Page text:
When you think of ancient history, your head probably fills with images of Greek mathematicians, Roman conquerors and Egyptian pyramids. But our beloved feline friends have also played an important role throughout ancient times, starring in folk tales, assisting goddesses in tricky situations and even persuading the prophet Muhammad to grant them the ability to always land on their feet. Let’s take a look at the history of cats, specifically in the ancient world, in places like ancient Egypt, Japan, India and beyond.
Beginning in ancient Egypt, you may have seen pictures of Bastet, a feline warrior goddess who was depicted as being half cat and half woman. She was entrusted with no lesser duty than to protect her country. This idea of cats as protectors was built on with the legend of Mafdet, who warded off danger by taking out a devious serpent with the use of her claws, while Sekhmet was a fearsome lion-headed goddess whom ancient Egyptians had to appease before she wreaked havoc and destroyed all of humanity. (So, sort of like a cat left alone with a fresh roll of toilet paper.) To this day, the Sphinx in Giza fuses a human head with a big cat body and embraces the idea of guardianship as he decides who can enter sacred temples.
Asked about cats in ancient Egypt, Yekaterina Barbash, who curated the Divine Felines exhibition that ran at the Brooklyn Museum a few years ago, told me Egyptians observed the way cats were both “caring toward their young” while maintaining hunter instincts. “Domestic cats were not only cute and cuddly, but they would protect the home by killing mice and hunting snakes,” she says. “They were protecting families. These were the basic qualities the Egyptians wanted to associate with divinities.”
While cats were protecting the homestead in Egypt, over in Japan they were being entrusted with guarding Buddhist scriptures being transported to the country on ships from China. “Cats were basically trying to keep mice and rats away from those important objects,” explains Miwako Tezuka, the curator of the 2015 Life Of Cats art exhibition at the Japan Society in New York City. “So they came to Japan with this revered image.”
Cats quickly became the stars of folk tales during the sixth century — and even appeared in horror stories. In one famous yarn, a cat-shaped stone situated along the 53 Stations in Tokaido represents a woman who was unjustly murdered. Naturally, at night the stone becomes alive and engages in what Tezuka calls “fights between this monster cat lady and warriors who were traveling through that region.”
Continuing with the daredevil adventures, Nordic mythology features Freya, a multi-tasking character who managed to become the goddess of fertility, love, sex, war, magic and, yep, cats. After Thor woke her up from a catnap one day by tearing around in a chariot pulled by bleating goats, she yelled at him. As Thor continued his cruise at a quieter pace, he chanced across a couple of kittens named Bygul and Trjegul in a tree. He gifted them to Freya, and she used them to pull her own chariot, with local farmers leaving out milk for the cats in a bid to be blessed with a healthy harvest. The felines are considered to be the original Norwegian Forest Cats, and the breed quickly popped up on Viking ships as ratters and garnered a reputation for warding off trolls in fairy tales.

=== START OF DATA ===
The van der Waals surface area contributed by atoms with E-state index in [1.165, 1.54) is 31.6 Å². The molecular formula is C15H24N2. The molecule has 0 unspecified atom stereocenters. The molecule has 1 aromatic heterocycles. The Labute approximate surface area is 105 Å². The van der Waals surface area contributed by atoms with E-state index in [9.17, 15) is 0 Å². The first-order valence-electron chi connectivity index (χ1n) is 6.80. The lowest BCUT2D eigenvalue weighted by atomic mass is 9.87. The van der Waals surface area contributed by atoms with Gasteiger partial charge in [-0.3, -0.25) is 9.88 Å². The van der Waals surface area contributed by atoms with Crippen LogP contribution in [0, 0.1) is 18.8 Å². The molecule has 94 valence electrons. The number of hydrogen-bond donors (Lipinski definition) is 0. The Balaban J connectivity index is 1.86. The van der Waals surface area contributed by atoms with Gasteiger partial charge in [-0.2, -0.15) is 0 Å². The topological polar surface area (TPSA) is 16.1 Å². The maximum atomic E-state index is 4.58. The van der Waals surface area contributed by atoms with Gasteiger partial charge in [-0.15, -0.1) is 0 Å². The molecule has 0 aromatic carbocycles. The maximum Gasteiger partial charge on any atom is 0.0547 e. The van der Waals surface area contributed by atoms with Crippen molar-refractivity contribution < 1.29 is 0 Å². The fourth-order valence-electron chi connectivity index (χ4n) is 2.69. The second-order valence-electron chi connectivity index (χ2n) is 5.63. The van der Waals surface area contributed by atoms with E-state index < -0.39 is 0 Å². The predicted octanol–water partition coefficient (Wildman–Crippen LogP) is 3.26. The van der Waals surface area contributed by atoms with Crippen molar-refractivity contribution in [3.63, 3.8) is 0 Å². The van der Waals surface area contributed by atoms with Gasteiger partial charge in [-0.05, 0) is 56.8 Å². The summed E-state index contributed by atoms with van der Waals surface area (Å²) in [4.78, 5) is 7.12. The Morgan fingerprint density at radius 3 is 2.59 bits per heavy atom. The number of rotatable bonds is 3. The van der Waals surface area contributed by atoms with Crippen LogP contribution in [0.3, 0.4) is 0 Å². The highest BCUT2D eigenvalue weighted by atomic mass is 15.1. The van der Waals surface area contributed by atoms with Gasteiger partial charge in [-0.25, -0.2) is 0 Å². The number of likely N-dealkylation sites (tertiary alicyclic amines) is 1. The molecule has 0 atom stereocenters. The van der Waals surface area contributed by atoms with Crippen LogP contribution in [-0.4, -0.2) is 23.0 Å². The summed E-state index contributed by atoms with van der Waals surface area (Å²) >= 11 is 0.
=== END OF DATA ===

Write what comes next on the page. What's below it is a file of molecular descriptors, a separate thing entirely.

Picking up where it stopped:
Taking a cue from Freya, Ceridwen was a Welsh goddess who managed to birth a son, Morfran, who looked like a giant black crow. Using a magic cauldron and two white cats who acted as her concierges, she rounded up the necessary ingredients and simmered a potion for a year and a day that would cure Morfran. But things went awry, and a kid called Gwion benefited from the potion. So Ceridwen changed into a Greyhound, an otter, a hawk and a hen to eventually gobble down Gwion once he’d become a grain of corn. As this shape-shifting drama unfolded, the cats simply sat there and watched as if gazing at birds out of a window.
Further folklore shenanigans took place in 4th century India. Cats were initially appreciated for their ability to ward off vermin and snakes, but in the Mahābhārata (a famous 100,000-verse epic poem), a feline called Lomasa teams up with a mouse named Palita to both escape from death while philosophizing about the nature of power. The god Indra also donned a feline disguise to escape from the husband of a maid whom he successfully put the moves on.
There’s a theory that the tale Puss in Boots might have been adapted from an ancient Indian folk story.
The greatest kitty moment in ancient history involves cats in Islam, where Muhammad was a prototype cat guy who outlawed the harming and killing of felines. His cat of choice was Muezza, who had a habit of sleeping on his prayer robe. So smitten was Muhammad with Muezza, that he cut off the sleeve of his robe rather than wake the cat when she decided to take a nap on it.
Collectively repaying the favor, a cat belonging to Muhammad’s ally Abu Hurairah intervened and saved Muhammad from a snake’s attack. In return, Muhammad petted the cat along his back while granting him a very special ability — the knack of always landing on his feet. It’s a move that cats are still pulling off to this day.
Phillip Mlynar spends his days writing about cats, hip-hop and food, often while being pestered by his rescue, a mackerel tabby named Mimosa. His work appears in Vice, Pitchfork, the Village Voice, Bandcamp and Catster. He’s won various awards at the Cat Writers’ Association Communication Contests, some of which are proudly on display at his local dive bar in New York City.
Thumbnail: Photography ©Silas Manhood | Alamy Stock Photo.
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